But not every social media company that has clinched a multibillion-dollar valuation will prosper, Damodaran said.
"It's like the guy who sells the
The hubris to turn down billions of dollars drove people to rant on social media this week after the
Snapchat captured the fancy of young people with a self-destruct feature that makes messages — called "snaps" — disappear seconds after they are viewed.
Eight months ago, investors handed Snapchat about $13 million and estimated its paper worth at about $70 million.
In June, the company raised $60 million and its valuation jumped to $800 million. Last month, Kara Swisher of technology blog All Things D reported that Snapchat might raise $200 million at a valuation of $4 billion.
But Evan Spiegel, 23, and Bobby Murphy, 25, two former Stanford fraternity brothers, are taking the position that their start-up is worth billions more.
Having previously nixed a $1-billion offer from Facebook, Snapchat belongs to an exclusive club of white-hot start-ups that have rejected mammoth offers in high-stakes gambles, hoping to become multibillion-dollar companies in their own right.
Many of those bets haven't paid off. Take daily deals service
Facebook is one of the lucky companies to spurn suitors and come out on top. It turned down a $1-billion buyout offer from
But for every Facebook, there are plenty of Myspaces. Very few start-ups grow up to be huge successes.
And now Facebook is on the prowl for those companies that have gained the rapt attention of young people and pose a threat to its own online hegemony.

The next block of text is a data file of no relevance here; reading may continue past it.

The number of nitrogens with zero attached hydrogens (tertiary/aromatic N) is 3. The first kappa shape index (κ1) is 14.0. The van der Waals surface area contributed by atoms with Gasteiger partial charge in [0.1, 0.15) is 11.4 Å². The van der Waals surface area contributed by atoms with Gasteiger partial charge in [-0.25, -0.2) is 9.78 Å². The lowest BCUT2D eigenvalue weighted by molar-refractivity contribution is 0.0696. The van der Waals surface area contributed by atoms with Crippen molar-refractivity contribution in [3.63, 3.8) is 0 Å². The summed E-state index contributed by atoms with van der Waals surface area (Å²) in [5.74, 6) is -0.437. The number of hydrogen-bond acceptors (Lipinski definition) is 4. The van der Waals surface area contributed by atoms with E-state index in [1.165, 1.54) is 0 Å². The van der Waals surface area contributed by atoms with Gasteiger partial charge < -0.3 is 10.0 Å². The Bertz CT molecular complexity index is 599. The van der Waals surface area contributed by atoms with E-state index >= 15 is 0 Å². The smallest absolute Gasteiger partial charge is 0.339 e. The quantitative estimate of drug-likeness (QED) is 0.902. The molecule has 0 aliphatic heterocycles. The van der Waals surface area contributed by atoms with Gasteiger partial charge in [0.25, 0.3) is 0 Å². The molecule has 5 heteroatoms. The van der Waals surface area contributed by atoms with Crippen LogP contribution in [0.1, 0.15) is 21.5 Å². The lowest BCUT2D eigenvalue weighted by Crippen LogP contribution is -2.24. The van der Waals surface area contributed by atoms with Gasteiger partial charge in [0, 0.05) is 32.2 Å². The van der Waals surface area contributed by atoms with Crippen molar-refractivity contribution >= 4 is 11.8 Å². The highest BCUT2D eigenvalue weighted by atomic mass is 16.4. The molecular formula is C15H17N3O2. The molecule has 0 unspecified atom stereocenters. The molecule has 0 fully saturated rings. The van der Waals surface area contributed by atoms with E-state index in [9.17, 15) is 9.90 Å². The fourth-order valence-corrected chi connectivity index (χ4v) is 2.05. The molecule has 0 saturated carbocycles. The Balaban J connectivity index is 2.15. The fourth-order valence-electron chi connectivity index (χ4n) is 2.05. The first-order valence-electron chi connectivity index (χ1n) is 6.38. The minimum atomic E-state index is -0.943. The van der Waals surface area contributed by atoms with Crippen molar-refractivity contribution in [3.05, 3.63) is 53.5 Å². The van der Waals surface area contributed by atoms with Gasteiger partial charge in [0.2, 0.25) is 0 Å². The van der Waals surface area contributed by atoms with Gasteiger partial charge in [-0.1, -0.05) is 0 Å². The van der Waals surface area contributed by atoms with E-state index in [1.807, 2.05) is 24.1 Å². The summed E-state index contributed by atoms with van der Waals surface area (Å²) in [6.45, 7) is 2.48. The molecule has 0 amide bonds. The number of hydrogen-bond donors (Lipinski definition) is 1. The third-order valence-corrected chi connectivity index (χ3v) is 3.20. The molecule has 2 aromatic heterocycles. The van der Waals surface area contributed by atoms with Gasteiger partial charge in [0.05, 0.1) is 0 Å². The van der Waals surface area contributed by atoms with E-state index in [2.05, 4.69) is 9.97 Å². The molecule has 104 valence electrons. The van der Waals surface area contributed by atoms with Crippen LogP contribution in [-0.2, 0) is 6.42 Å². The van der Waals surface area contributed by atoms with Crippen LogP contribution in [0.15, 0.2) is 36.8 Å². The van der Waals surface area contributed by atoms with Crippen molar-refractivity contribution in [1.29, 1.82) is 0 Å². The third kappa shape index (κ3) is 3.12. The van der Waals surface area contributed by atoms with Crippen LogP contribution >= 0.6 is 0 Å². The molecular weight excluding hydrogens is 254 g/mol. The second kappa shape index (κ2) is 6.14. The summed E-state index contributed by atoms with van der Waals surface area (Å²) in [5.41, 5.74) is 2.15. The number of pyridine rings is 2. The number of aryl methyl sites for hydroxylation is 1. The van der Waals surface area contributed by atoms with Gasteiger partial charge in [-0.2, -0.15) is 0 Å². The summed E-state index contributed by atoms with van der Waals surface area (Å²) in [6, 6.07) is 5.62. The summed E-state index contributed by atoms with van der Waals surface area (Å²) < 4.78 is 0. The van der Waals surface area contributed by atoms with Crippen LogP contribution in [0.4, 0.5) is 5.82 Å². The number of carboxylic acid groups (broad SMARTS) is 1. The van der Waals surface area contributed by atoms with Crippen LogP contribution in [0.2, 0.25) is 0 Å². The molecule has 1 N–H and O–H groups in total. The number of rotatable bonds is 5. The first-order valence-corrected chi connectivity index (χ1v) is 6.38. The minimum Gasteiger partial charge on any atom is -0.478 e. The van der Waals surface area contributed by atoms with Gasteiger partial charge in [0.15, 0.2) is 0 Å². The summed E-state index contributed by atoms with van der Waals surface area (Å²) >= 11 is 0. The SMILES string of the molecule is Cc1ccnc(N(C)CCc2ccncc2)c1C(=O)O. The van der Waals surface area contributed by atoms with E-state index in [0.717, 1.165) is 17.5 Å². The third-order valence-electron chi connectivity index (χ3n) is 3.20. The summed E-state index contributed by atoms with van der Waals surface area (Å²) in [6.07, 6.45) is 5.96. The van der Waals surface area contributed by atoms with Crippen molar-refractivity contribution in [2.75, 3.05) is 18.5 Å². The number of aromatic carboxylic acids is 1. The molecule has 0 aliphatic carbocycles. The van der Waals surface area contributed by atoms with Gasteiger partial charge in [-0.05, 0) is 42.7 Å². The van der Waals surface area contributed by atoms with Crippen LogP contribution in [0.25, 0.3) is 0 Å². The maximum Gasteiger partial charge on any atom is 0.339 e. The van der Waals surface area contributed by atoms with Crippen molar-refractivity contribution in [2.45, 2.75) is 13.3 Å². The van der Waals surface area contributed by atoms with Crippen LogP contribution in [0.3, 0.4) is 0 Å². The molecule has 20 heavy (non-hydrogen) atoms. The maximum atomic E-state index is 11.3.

In April 2012, Facebook made its biggest acquisition with a cash-and-stock deal initially valued at about $1 billion for
In May, Yahoo borrowed a page from Facebook and paid $1.1 billion to buy blogging service
The powerful momentum of these young companies "threatens the incumbents very quickly," said Internet veteran Jonathan Miller, an investment partner with Advancit Capital.
"What used to take three years can now take a half a year because the adoption is so fast," he said.
With Snapchat, investors are enamored by the numbers. Nine percent of U.S. smartphone users are on Snapchat, according to a Pew Research Center study released last month. Some 350 million "snaps" are shared each day on Snapchat, up from 200 million in June.
After Facebook Chief Executive
At the TechCrunch Disrupt conference in September, Snapchat's Spiegel called the Poke app "the greatest Christmas present we ever got."
Poke never took off — a big problem for Facebook, which is chasing young users. Facebook Chief Financial Officer David Ebersman told analysts last month that the social media giant had seen a decrease in daily users, specifically among younger teens. Facebook has a large war chest to deal with that problem: $9.3 billion in cash and investments.
But the clock may be ticking on Snapchat. For all its early success, its founders may end up regretting not taking the money, said David Wessels, a finance professor at the
"We see one CEO after another come through the Wharton school and say, 'I wish I had taken the money when I had the chance,'" Wessels said. "Never take the money for granted. It won't always be there tomorrow."